Judge Andrews Grants in Part and Denies in Part Motion to Preclude Expert Testimony at ANDA Bench Trial
October 5, 2016
Publication| Intellectual Property
In Impax Laboratories Inc. v. Lannett Holdings Inc., C.A. No. 14-984-RGA (D. Del. Sept. 6, 2016), Judge Andrews ruled on Lannett Holdings Inc.’s motion to preclude Impax Laboratories Inc.’s expert, Dr. Rapoport, from testifying at trial. Lannett moved to exclude Dr. Rapoport’s expert testimony on secondary considerations on five grounds: (1) Dr. Rapoport was unqualified to render the proffered opinions; (2) his opinions on commercial success lacked reliability and fit; (3) his opinions on the failure of others were unreliable because they were neither based on sufficient facts or data nor the product of reliable principles and methods; (4) his opinions on teaching lacked reliability and fit; and (5) his opinions on licensing by others lacked reliability.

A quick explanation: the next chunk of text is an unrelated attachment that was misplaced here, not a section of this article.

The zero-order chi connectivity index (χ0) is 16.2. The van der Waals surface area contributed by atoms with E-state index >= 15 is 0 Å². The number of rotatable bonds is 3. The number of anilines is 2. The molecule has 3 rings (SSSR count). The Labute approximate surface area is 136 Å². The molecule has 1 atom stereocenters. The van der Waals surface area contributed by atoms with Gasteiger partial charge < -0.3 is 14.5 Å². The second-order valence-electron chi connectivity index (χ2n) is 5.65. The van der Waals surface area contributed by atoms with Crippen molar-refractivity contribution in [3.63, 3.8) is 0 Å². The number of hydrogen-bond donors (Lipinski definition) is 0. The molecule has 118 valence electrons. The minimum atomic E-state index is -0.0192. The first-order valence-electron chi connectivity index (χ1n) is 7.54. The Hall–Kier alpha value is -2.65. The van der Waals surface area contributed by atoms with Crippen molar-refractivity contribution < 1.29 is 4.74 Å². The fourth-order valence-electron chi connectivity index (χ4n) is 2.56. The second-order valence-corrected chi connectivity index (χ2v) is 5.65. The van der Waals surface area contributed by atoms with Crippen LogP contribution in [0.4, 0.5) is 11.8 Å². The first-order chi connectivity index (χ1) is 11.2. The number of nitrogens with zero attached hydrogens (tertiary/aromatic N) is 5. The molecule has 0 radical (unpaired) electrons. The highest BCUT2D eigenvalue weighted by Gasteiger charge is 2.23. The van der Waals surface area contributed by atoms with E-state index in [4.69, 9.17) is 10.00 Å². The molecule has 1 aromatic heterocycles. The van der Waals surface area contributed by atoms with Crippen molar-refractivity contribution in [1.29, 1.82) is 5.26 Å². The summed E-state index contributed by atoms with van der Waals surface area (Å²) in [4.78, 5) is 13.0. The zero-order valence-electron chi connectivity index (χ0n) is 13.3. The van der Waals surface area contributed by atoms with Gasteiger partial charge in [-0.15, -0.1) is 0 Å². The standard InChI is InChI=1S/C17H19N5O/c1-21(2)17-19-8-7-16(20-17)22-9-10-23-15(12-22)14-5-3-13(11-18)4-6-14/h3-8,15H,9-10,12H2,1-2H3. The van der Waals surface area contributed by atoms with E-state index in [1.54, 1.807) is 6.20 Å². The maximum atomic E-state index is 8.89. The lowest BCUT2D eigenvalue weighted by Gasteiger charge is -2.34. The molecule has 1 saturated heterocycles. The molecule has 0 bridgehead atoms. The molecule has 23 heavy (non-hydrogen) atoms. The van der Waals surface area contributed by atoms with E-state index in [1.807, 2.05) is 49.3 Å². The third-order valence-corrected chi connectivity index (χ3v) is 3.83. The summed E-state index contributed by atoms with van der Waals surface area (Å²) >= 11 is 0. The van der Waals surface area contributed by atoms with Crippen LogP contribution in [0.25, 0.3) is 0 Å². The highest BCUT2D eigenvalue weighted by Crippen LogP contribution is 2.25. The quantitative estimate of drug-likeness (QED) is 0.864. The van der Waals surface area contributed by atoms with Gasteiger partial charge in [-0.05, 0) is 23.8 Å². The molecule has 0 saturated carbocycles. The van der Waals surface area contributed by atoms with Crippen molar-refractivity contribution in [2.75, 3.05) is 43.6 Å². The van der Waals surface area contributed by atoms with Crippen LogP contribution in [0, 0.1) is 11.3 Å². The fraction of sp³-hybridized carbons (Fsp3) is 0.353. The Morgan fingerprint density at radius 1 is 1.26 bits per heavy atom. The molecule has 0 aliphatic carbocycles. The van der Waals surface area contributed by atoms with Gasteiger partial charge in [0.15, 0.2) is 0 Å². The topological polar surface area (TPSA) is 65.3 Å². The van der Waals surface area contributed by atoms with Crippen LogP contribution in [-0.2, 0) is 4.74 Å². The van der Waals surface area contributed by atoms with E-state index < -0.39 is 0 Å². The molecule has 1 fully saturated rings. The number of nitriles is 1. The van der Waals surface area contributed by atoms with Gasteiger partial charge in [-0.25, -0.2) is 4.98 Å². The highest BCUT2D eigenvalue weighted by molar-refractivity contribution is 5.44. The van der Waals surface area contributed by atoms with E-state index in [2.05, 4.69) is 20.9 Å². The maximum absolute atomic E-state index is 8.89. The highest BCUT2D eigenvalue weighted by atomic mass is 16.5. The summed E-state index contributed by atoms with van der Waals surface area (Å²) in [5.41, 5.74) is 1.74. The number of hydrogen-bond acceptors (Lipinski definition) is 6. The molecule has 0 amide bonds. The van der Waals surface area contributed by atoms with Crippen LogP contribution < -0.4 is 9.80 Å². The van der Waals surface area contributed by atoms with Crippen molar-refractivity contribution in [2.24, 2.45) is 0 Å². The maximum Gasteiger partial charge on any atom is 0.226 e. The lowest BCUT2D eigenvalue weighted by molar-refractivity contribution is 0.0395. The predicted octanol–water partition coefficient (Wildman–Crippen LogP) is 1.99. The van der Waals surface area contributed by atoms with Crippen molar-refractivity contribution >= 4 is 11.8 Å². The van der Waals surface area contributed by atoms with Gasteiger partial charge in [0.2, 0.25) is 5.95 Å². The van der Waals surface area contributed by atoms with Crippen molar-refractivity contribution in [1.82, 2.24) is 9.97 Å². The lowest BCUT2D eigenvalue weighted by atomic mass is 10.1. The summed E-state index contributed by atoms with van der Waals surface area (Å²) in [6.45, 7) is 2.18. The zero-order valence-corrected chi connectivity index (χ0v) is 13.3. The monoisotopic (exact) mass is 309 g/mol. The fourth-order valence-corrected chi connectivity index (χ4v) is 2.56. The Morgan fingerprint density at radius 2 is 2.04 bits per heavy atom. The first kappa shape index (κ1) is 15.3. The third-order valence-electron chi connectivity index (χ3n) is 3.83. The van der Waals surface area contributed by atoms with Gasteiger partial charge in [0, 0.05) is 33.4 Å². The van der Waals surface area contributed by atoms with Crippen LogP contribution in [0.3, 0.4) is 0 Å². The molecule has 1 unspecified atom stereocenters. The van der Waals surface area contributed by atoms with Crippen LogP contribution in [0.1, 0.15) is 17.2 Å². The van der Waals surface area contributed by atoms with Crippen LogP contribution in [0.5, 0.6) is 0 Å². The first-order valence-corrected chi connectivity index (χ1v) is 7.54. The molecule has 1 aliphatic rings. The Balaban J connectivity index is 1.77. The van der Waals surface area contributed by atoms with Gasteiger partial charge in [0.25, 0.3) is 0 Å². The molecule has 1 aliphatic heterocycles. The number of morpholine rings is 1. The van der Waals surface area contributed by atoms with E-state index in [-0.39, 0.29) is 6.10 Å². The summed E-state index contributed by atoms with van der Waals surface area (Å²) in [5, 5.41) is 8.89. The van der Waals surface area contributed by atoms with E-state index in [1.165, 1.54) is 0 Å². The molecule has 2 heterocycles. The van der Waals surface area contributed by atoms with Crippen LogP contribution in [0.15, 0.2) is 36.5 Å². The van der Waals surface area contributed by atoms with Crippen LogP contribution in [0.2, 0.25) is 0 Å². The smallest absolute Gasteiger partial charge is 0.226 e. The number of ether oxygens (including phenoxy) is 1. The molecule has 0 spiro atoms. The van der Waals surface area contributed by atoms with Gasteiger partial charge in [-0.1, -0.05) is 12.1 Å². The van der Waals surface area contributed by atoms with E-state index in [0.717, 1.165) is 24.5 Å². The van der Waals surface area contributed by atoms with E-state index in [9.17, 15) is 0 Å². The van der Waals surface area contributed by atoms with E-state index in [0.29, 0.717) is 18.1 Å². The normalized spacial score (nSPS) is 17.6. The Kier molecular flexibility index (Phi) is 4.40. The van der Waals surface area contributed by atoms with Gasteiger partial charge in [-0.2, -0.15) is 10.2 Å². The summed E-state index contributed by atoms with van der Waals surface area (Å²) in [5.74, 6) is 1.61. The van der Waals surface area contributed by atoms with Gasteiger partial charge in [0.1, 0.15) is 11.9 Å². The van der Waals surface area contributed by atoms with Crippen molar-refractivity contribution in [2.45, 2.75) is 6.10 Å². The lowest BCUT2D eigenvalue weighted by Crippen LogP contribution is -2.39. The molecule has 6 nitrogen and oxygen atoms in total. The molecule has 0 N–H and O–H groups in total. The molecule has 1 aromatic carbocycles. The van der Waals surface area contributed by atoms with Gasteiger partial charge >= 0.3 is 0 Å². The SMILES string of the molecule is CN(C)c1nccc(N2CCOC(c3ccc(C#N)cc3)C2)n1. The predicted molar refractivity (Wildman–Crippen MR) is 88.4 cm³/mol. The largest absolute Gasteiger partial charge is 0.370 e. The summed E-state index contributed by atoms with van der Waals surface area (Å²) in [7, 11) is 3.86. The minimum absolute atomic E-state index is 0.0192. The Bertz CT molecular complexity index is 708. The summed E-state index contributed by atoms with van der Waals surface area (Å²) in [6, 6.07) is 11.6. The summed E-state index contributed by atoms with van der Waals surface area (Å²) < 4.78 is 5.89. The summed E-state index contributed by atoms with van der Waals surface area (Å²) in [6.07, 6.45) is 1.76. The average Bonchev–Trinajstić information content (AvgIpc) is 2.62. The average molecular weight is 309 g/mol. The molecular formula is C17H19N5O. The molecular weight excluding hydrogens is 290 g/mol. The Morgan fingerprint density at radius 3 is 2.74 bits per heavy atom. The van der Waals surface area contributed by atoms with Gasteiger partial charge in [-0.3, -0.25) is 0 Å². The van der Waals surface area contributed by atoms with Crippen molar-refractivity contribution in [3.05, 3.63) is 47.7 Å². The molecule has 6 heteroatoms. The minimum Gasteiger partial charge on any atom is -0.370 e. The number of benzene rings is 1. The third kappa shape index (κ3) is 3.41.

Shortly after briefing closed on Lannett’s motion, Judge Andrews issued his opinion largely denying the motion. He began with the explanation that, while the judge acts as a gatekeeper, “it is not so important that it be done pretrial when the trial is a bench trial. Live testimony and cross-examination are much more likely to result in a correct decision from [the judge] about whether the experts are giving appropriate scientific testimony.” Judge Andrews went on to remind Lannett of its ability to renew its objections at trial. Judge Andrews did, however, exclude the opinions on commercial success—explaining that Dr. Rapoport was a well-qualified migraine expert but “not an economist, an accountant, a statistician, or a businessman.” Thus, he was not qualified to “testify to his opinions on commercial success.”
Key Points: This opinion highlights a general reluctance to exclude expert testimony prior to bench trials, opting instead to hear the evidence at trial.